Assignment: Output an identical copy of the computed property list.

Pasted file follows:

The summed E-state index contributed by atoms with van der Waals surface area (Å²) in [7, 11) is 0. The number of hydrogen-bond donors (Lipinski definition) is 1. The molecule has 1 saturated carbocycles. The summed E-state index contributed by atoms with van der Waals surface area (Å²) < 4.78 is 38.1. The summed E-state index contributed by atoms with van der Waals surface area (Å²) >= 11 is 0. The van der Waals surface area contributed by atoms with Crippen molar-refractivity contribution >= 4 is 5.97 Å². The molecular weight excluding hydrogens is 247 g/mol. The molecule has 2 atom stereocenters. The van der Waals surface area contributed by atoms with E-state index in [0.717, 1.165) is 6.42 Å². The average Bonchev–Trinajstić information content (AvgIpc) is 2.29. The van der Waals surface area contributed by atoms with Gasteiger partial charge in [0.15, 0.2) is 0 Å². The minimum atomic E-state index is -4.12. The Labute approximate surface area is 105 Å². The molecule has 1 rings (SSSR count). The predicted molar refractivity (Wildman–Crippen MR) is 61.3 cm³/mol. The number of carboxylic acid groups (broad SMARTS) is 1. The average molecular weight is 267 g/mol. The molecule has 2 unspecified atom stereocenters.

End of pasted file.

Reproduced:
The summed E-state index contributed by atoms with van der Waals surface area (Å²) in [7, 11) is 0. The number of hydrogen-bond donors (Lipinski definition) is 1. The molecule has 1 saturated carbocycles. The summed E-state index contributed by atoms with van der Waals surface area (Å²) < 4.78 is 38.1. The summed E-state index contributed by atoms with van der Waals surface area (Å²) >= 11 is 0. The van der Waals surface area contributed by atoms with Crippen molar-refractivity contribution >= 4 is 5.97 Å². The molecular weight excluding hydrogens is 247 g/mol. The molecule has 2 atom stereocenters. The van der Waals surface area contributed by atoms with E-state index in [0.717, 1.165) is 6.42 Å². The average Bonchev–Trinajstić information content (AvgIpc) is 2.29. The van der Waals surface area contributed by atoms with Gasteiger partial charge in [0.15, 0.2) is 0 Å². The minimum atomic E-state index is -4.12. The Labute approximate surface area is 105 Å². The molecule has 1 rings (SSSR count). The predicted molar refractivity (Wildman–Crippen MR) is 61.3 cm³/mol. The number of carboxylic acid groups (broad SMARTS) is 1. The average molecular weight is 267 g/mol. The molecule has 2 unspecified atom stereocenters.